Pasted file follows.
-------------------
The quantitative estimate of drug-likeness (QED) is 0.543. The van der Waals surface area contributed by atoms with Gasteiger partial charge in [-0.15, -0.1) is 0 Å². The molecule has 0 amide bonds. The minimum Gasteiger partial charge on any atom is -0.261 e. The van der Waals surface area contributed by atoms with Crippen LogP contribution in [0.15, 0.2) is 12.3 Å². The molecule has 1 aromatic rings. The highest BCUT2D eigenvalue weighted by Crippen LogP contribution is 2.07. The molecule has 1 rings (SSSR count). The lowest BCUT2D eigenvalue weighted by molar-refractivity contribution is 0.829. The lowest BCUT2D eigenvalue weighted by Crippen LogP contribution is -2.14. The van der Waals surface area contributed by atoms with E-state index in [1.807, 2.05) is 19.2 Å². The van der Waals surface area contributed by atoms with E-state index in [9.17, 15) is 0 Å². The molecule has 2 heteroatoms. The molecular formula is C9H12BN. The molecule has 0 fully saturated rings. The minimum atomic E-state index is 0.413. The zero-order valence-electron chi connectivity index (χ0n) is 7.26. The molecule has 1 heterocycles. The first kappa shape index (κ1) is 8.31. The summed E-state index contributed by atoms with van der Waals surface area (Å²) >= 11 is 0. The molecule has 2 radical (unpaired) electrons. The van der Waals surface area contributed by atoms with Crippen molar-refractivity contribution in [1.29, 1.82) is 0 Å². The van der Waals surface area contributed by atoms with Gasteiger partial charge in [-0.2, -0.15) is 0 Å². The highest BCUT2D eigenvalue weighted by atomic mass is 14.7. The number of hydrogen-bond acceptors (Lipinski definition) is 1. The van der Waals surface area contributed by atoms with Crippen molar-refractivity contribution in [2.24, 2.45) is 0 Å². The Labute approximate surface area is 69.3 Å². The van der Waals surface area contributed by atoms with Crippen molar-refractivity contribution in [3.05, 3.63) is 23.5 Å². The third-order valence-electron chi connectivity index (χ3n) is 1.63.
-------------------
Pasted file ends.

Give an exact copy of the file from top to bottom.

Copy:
The quantitative estimate of drug-likeness (QED) is 0.543. The van der Waals surface area contributed by atoms with Gasteiger partial charge in [-0.15, -0.1) is 0 Å². The molecule has 0 amide bonds. The minimum Gasteiger partial charge on any atom is -0.261 e. The van der Waals surface area contributed by atoms with Crippen LogP contribution in [0.15, 0.2) is 12.3 Å². The molecule has 1 aromatic rings. The highest BCUT2D eigenvalue weighted by Crippen LogP contribution is 2.07. The molecule has 1 rings (SSSR count). The lowest BCUT2D eigenvalue weighted by molar-refractivity contribution is 0.829. The lowest BCUT2D eigenvalue weighted by Crippen LogP contribution is -2.14. The van der Waals surface area contributed by atoms with E-state index in [1.807, 2.05) is 19.2 Å². The van der Waals surface area contributed by atoms with E-state index in [9.17, 15) is 0 Å². The molecule has 2 heteroatoms. The molecular formula is C9H12BN. The molecule has 0 fully saturated rings. The minimum atomic E-state index is 0.413. The zero-order valence-electron chi connectivity index (χ0n) is 7.26. The molecule has 1 heterocycles. The first kappa shape index (κ1) is 8.31. The summed E-state index contributed by atoms with van der Waals surface area (Å²) >= 11 is 0. The molecule has 2 radical (unpaired) electrons. The van der Waals surface area contributed by atoms with Crippen molar-refractivity contribution in [1.29, 1.82) is 0 Å². The van der Waals surface area contributed by atoms with Gasteiger partial charge in [-0.2, -0.15) is 0 Å². The highest BCUT2D eigenvalue weighted by atomic mass is 14.7. The number of hydrogen-bond acceptors (Lipinski definition) is 1. The van der Waals surface area contributed by atoms with Crippen molar-refractivity contribution in [2.24, 2.45) is 0 Å². The Labute approximate surface area is 69.3 Å². The van der Waals surface area contributed by atoms with Crippen molar-refractivity contribution in [3.05, 3.63) is 23.5 Å². The third-order valence-electron chi connectivity index (χ3n) is 1.63.